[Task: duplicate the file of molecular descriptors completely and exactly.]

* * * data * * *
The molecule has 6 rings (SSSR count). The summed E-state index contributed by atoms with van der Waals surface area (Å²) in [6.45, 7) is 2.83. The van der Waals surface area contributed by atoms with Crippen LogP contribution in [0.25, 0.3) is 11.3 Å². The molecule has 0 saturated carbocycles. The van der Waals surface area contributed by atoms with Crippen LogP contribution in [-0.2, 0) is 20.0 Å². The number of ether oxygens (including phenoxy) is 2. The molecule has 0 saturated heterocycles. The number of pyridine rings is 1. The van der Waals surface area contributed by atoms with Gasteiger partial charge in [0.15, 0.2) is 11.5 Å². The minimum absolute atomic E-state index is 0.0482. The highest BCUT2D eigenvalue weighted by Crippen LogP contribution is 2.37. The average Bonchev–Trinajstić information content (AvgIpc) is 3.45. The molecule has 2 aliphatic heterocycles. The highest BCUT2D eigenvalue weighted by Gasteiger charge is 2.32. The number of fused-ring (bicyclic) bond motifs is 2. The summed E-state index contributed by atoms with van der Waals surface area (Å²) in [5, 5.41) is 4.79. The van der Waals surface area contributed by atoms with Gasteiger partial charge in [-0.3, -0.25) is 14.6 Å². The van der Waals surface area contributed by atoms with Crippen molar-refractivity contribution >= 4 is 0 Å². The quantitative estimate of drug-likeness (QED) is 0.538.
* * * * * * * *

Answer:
The molecule has 6 rings (SSSR count). The summed E-state index contributed by atoms with van der Waals surface area (Å²) in [6.45, 7) is 2.83. The van der Waals surface area contributed by atoms with Crippen LogP contribution in [0.25, 0.3) is 11.3 Å². The molecule has 0 saturated carbocycles. The van der Waals surface area contributed by atoms with Crippen LogP contribution in [-0.2, 0) is 20.0 Å². The number of ether oxygens (including phenoxy) is 2. The molecule has 0 saturated heterocycles. The number of pyridine rings is 1. The van der Waals surface area contributed by atoms with Gasteiger partial charge in [0.15, 0.2) is 11.5 Å². The minimum absolute atomic E-state index is 0.0482. The highest BCUT2D eigenvalue weighted by Crippen LogP contribution is 2.37. The average Bonchev–Trinajstić information content (AvgIpc) is 3.45. The molecule has 2 aliphatic heterocycles. The highest BCUT2D eigenvalue weighted by Gasteiger charge is 2.32. The number of fused-ring (bicyclic) bond motifs is 2. The summed E-state index contributed by atoms with van der Waals surface area (Å²) in [5, 5.41) is 4.79. The van der Waals surface area contributed by atoms with Gasteiger partial charge in [-0.3, -0.25) is 14.6 Å². The van der Waals surface area contributed by atoms with Crippen molar-refractivity contribution >= 4 is 0 Å². The quantitative estimate of drug-likeness (QED) is 0.538.